International Conference on Rain Water Cistern Systems
USA - June 1982
6: Related Topics
Models for Storm Sewer Systems
University of Minnesota, USA
The traditional role of a sewer network has been primarily that of conveyance
of waste water and storm water. A common design criterion was to ensure an adequate
hydraulic capacity to convey a maximum design flow at a steady rate without surcharging
the sewer. The design objective and criterion of a sewer network have undergone
a fundamental change in recent years due to upgraded pollution control rules.
To meet these goals, it has become increasingly clear that a substantial saving
can be achieved by utilizing the in-line storage capacity of a sewer network.
Most existing sewer networks have enough capacity to store the entire runoff due
to a storm equal to or less than the one-year storm. The majority of storm runoffs
can thus be stored for future treatment if there are provisions for a suitable
control mechanism or some precautions against transient pressure.
A sewer network designed to store as well as convey storm water would undergo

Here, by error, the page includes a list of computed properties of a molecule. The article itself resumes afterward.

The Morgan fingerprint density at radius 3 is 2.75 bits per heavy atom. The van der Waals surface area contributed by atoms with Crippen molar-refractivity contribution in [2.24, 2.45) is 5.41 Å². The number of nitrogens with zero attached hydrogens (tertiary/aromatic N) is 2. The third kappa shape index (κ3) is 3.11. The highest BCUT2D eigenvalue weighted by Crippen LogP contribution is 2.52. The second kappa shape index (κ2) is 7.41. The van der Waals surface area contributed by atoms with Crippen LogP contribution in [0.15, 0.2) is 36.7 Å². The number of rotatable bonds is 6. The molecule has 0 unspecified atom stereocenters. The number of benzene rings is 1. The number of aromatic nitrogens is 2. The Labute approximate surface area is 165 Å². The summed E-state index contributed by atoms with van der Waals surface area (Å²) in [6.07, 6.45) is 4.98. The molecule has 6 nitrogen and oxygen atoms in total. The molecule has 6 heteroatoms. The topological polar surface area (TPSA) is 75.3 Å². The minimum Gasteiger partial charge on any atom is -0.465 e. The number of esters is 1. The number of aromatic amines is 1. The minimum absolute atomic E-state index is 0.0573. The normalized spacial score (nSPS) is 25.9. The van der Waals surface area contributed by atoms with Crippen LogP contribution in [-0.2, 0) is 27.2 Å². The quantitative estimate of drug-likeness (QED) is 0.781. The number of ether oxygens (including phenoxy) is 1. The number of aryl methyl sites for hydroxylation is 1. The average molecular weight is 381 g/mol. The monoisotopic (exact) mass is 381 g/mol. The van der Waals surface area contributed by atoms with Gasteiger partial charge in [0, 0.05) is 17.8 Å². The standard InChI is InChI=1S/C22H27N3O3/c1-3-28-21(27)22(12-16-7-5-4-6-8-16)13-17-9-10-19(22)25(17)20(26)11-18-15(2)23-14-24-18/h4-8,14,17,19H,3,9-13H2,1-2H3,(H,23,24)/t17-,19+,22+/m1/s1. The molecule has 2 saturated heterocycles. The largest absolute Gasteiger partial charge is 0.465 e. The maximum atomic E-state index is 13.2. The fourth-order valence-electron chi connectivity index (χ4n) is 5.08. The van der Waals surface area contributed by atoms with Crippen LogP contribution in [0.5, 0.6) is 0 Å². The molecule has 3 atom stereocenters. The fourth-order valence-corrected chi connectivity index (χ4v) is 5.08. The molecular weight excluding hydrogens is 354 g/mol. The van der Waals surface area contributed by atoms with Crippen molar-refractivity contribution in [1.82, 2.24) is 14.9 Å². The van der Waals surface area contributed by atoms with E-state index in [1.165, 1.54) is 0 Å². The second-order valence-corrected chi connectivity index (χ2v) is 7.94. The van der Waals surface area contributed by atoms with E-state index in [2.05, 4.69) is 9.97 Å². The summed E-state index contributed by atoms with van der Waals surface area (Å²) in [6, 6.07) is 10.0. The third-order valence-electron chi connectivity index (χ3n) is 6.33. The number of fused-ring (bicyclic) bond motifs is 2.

changes in flow regimes following a large storm event. Typically, the flow would
initially be free surface flow and then begin to pressurize starting at the downstream
end of the sewer system. At this time there would be a combined flow regime consisting
of free surface flow and pressurized flow separated by one or more moving surge
fronts. The magnitude of such a surge may build up to a significant amount as
it moves upstream, and would generate severe water-hammer pressure upon collision
with an upstream boundary. Clearly, a steady state or a kinematic wave type model,
such as the SWMM model, is not suitable for a sewer network used as a storage-conveyance
system. A complete dynamic model capable of simulating unsteady mixed-flow is
This paper describes some experiences with two dynamic models: (1) the Priessmann-Cunge-Wagner
model and (2) the Song-Cardle-Leung model developed at the St. Anthony Falls Hydraulic
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